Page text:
This optimism may be coming at the right time for the Taylor Family led MLS4theLou ownership group, a perfect storm of delays for other expansion bids came through. San Diego, in the recent midterm elections, voted to use space that the San Diego ownership group wanted to build their new soccer stadium on to build a university athletics facility, essentially ending the hopes of the MLS in San Diego according to the ownership group. Detroit recently vetoed plans to renovate Ford Field, home of the NFL’s Detroit Lions, to make it soccer assessable, making that bid less likely. Sacramento still does not have an owner or group of owners with deep enough pockets to be feasible, and MLS Commissioner Don Gurber says it’s unlikely more south-east teams join the MLS with the recent expansions of Nashville, Atlanta, Miami, and Orlando being an established team since 2015, meaning the bids from Charlotte and Raleigh are unlikely.
This leaves potentially St. Louis, which until recently was one of these teams in limbo, and Phoenix, Arizona. Phoenix is an interesting location as they have a very popular USL franchise, an interested owner in Chinese billionaire Alex Zheng, and a potential location. The only real deterrent is if the MLS is looking to compete with the other 4 major leagues in a mid-major market. The MLS seems to have no issue to compete with other major leagues in major markets like New York, Chicago, LA or Toronto but Phoenix is not major like that.
So, let’s examined what we know for sure.
- The MLS has made it known they want to expand to 28 teams by 2022.
- The MLS has not made it known when they will announce or accept bids for franchise #27 or #28, essentially making it “Whenever a strong bid comes through”
- St Louis appears to be a location the MLS wants to be at
- The ownership group behind the MLS4theLou is dedicated and wants to move quickly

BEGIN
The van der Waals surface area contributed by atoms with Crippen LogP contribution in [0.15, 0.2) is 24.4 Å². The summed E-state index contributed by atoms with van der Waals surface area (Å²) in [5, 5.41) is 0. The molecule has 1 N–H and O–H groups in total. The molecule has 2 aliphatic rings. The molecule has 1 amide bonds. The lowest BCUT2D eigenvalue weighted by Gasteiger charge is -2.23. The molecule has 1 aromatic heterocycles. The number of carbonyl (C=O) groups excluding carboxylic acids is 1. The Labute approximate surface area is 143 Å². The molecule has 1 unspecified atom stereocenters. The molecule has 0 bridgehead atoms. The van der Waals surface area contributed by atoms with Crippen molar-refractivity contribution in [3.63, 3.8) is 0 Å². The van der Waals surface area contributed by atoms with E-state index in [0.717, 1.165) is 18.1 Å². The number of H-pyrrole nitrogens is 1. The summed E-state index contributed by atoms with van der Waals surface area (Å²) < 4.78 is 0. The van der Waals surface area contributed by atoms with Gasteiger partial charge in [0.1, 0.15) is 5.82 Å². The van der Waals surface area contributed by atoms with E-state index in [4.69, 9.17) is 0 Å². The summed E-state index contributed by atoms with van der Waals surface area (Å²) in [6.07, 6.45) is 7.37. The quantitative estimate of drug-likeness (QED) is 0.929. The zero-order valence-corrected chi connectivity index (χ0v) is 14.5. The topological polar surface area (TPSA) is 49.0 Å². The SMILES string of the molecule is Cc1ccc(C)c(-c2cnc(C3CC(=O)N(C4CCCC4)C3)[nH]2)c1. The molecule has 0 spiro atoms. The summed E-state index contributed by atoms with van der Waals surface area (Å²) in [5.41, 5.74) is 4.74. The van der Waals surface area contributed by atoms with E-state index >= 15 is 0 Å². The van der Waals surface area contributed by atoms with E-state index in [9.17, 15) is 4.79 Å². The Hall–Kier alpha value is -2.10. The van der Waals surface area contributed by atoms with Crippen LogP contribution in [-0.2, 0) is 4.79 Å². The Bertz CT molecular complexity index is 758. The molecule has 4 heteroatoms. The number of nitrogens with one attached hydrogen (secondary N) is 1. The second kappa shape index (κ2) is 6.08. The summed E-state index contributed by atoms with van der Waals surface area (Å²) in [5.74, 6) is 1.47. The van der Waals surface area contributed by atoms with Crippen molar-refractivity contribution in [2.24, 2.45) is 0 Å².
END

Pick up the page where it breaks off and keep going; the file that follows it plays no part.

- Compared to other bids St. Louis’ is looking more and more appealing
The MLS4theLou bid is one that looks like it could be a very strong one if everything reported is true. They also seem to see the emerging opportunity and know that to be successful, fast action is going to have to come. But how fast? What will things look like for fans of this potential future franchise? Let’s look at some of the other franchises who expanded recently to get an idea.
These three franchises currently exist in the MLS. All three share unique qualities of their expansions. Atlanta was fast-tracked by an impending stadium deal and an already established sports franchise owner. Minnesota was allowed a franchise on the bases of stadium plans, and access to a suitable interim location to play, and the Los Angeles franchise was motived by the MLS directly as a need to fill a void left behind by a folded team. The newest thee have their own set of specifics.
Neither of these teams quite fit the bill of the situation St Louis currently finds itself. Cincinnati was a wildly successful minor league team who deserved a ‘call-up’ and Inter Miami FC is essentially completing the second half of its promise to the first global superstar to come stateside.
But Nashville provides an interesting case study for St Louis’ future,
Nashville’s expansion shows a path for the St Louis ownership to take, it also shows that given a motivated group and having all the right things happen, a team can come very quickly. A similar sized city to St Louis went from statement of intent to expansion announcement in 15 months, and went from statement of intent to official bid in 5 months, proving the 90-day window is a doable feat.
What all of these case studies can truly teach is that above all else, there is one factor that motivates and legitimizes a bid. Have a stadium already built, or plans to build with the contingency of an interim in place quickly makes any of the bids for a franchise legitimate. Many in the MLS community expected Nashville to have a realistic bid when they first displayed interest, but with a real and approved stadium plan the quickly outpaced all of the less secure of stadium plans.
Nothing is guaranteed for an expansion bid in St Louis. Nothing has been promised by the MLS, and all the ownership group can do is try to execute its plan to the best of its ability. A plan we hope to know more about soon. That being said, St Louis could be a mutually beneficial landing spot for MLS franchise #27 or #28. There is a void left opened by the abandonment of the Rams, a long history and a strong backing of soccer in the city, and a proven fanbase full of people who will embrace a team with St Louis on their jersey. The road is tough, and things need to fall into place for MLS4theLou the succeed. But it is very possible, even likely that a team could find its way to playing under the arch in 2022.